Supreme Court of Justice, Constitutional Chamber, 8 October 1993, Decision No. 5000-93

Political Constitution of the Republic of Costa Rica

Article 7, paragraph 1

Public treaties, international agreements and concordats duly approved by the Legislative Assembly shall have a higher authority than the laws upon their enactment or from the day that they designate.

Costa Rica
Dismissal , Freedom of association
Role of International Law:
Direct resolution of a dispute on the basis of international law , Use of international law as a guide for interpreting domestic law
Type of instruments used:

Ratified treaties;1 Instruments not subject to ratification2

Freedom of association/ Dismissal/ Recourse for violation of fundamental freedoms and rights — Appeal on the ground of unconstitutionality (”Recurso de amparo”)/ Protective status of union representatives/ Reinstatement in employment/ Direct resolution of a dispute on the basis of international law/Use of international law as a guide for intepreting domestic law

An appeal on the grounds of unconstitutionality (“recurso de amparo”) was entered before the Constitutional Chamber of the Supreme Court in favour of three members of the permanent committee of workers of a company from which they had been dismissed at the time that they were taking steps to renegotiate the collective agreement then in force. The claimants claimed unjustified dismissal, which hindered the exercise of freedom of association and the right to collective bargaining of all workers of the company in question. As for the defendant, the company based its defence on the explanation that the dismissals were not based on the workers’ union activities but, in fact, were justified by economic reasons and that termination of the contracts of employment was accompanied by payment of the compensation required by law.

The problem arose from the fact that the legislation of Costa Rica did not have at that time specific provisions aimed at protecting workers’ representatives, a situation leading to the possibility of dismissing the representatives without reason just like any other worker through simple payment of the compensation provided for by law.

After having pointed out that the Constitution of Costa Rica recognizes freedom of association and the right to organize, the Court studied the contents of international instruments that protect the exercise of freedom of association, focusing specifically on Article 1 of ILO Convention No. 135,3 Article 1 of ILO Convention No. 984 and Article 8(2) of ILO Convention No. 87.5

The Constitutional Chamber considered that those instruments created a need to establish special protection for workers’ representatives against unjustified dismissal. In the case of these workers, termination of the contract of employment was not valid unless it could be proven that the representative had violated its specific and general obligations.6

Using Article 7 of the Constitution of Costa Rica, which attributes primacy to ratified international treaties over domestic laws, the Court stressed that the international conventions referred to should be applied. The Court then determined that the articles of a general nature of the Constitution7 and the Labour Code of Costa Rica,8 which recognized the freedom of association and prohibited an employer from undertaking the least action aimed at inciting workers to withdraw from a union, were in agreement with the sense of the international instruments.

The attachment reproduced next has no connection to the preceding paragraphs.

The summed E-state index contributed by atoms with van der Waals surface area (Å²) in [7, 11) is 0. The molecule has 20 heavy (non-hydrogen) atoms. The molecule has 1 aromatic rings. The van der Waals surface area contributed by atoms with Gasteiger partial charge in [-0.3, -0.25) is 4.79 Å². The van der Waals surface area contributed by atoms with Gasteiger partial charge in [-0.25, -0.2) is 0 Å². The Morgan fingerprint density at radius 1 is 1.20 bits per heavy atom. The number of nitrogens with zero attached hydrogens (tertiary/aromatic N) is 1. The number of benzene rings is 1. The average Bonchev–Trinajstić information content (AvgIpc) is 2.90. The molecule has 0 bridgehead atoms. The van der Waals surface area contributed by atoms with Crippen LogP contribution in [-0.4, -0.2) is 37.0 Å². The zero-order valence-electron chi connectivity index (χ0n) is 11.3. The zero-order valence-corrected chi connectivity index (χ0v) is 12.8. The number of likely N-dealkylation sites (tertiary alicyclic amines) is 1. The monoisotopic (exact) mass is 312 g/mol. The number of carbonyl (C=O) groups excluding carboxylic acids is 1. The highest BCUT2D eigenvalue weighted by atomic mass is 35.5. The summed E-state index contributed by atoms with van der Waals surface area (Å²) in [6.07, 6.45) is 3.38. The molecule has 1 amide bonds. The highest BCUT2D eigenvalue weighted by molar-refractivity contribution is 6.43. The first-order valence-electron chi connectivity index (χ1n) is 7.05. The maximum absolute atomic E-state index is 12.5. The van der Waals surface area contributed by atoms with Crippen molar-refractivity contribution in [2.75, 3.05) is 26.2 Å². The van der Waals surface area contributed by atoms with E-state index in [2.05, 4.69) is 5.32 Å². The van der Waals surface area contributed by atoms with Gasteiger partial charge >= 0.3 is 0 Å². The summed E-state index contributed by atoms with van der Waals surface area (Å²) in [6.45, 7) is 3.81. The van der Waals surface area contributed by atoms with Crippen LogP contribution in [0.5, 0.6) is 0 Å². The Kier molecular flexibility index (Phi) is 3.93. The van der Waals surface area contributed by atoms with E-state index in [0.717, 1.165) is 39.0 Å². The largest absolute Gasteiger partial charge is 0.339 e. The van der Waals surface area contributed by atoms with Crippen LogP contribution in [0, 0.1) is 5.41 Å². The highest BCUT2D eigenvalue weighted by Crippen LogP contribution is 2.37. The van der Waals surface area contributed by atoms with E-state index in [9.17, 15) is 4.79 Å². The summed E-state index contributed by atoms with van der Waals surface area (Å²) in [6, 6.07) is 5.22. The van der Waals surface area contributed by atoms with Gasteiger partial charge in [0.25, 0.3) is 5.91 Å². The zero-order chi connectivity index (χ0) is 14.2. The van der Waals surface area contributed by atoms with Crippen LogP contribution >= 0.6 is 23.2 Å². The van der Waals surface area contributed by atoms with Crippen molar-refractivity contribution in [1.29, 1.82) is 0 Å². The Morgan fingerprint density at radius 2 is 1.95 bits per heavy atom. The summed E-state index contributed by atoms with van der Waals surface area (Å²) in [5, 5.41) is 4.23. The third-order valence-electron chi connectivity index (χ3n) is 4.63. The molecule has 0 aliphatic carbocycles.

Primarily on the basis of ILO Conventions Nos. 87, 98 and 135, the Constitutional Chamber of the Supreme Court of Costa Rica annulled the dismissal of the three workers’ representatives and ordered their reinstatement in their positions and in their functions of representatives. The Court decided also that the same legal argument was applicable to the dismissal of ordinary workers whenever the contract had been terminated because of their membership, explicit or not, in an association or trade union.

1 ILO Convention on Freedom of Association and Protection of the Right to Organise, 1948 (No. 87); ILO Convention on the Right to Organise and Collective Bargaining, 1949 (No. 98); ILO Convention on Workers’ Representatives, 1971 (No. 135); International Covenant on Civil and Political Rights, 1966; American Convention on Human Rights (“Pact of San José, Costa Rica”), 1969.

2 American Declaration of the Rights and Duties of Man, 1948; Universal Declaration of Human Rights, 1948.

Article 1 of Convention No. 135: “Workers’ representatives in the undertaking shall enjoy effective protection against any act prejudicial to them, including dismissal, based on their status or activities as a workers’ representative or on union membership or participation in union activities, in so far as they act in conformity with existing laws or collective agreements or other jointly agreed arrangements.”

4 Article 1 of Convention No. 98: “1. Workers shall enjoy adequate protection against acts of anti-union discrimination in respect of their employment.  2. Such protection shall apply more particularly in respect of acts calculated to (a) make the employment of a worker subject to the condition that he shall not join a union or shall relinquish trade union membership; (b) cause the dismissal of or otherwise prejudice a worker by reason of union membership or because of participation in union activities outside working hours or, with the consent of the employer, within working hours.”

Article 8(2) of Convention No. 87: “The law of the land shall not be such as to impair, nor shall it be so applied as to impair, the guarantees provided for in this Convention.”

6 The Court’s decision was confirmed by Law No. 7360 of 4 November 1993.

7 Article 60 of the Constitution of Costa Rica.

Article 70 of the Labour Code of Costa Rica.

Full text of the decision